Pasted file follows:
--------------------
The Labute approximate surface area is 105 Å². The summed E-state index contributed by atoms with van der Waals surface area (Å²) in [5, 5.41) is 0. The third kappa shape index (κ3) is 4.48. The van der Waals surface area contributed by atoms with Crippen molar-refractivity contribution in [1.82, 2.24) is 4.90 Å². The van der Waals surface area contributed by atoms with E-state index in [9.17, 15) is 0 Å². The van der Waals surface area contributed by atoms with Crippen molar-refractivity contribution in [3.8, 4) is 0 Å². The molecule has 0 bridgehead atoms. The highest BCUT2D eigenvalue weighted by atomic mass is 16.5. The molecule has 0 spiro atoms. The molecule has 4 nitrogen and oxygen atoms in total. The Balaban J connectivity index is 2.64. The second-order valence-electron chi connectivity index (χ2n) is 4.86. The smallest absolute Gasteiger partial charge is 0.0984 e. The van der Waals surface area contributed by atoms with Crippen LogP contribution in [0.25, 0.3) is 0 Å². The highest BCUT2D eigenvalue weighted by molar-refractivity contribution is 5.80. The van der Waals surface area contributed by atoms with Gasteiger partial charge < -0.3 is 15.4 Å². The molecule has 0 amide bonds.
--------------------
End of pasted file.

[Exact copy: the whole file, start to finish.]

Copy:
The Labute approximate surface area is 105 Å². The summed E-state index contributed by atoms with van der Waals surface area (Å²) in [5, 5.41) is 0. The third kappa shape index (κ3) is 4.48. The van der Waals surface area contributed by atoms with Crippen molar-refractivity contribution in [1.82, 2.24) is 4.90 Å². The van der Waals surface area contributed by atoms with E-state index in [9.17, 15) is 0 Å². The van der Waals surface area contributed by atoms with Crippen molar-refractivity contribution in [3.8, 4) is 0 Å². The molecule has 0 bridgehead atoms. The highest BCUT2D eigenvalue weighted by atomic mass is 16.5. The molecule has 0 spiro atoms. The molecule has 4 nitrogen and oxygen atoms in total. The Balaban J connectivity index is 2.64. The second-order valence-electron chi connectivity index (χ2n) is 4.86. The smallest absolute Gasteiger partial charge is 0.0984 e. The van der Waals surface area contributed by atoms with Crippen LogP contribution in [0.25, 0.3) is 0 Å². The highest BCUT2D eigenvalue weighted by molar-refractivity contribution is 5.80. The van der Waals surface area contributed by atoms with Gasteiger partial charge < -0.3 is 15.4 Å². The molecule has 0 amide bonds.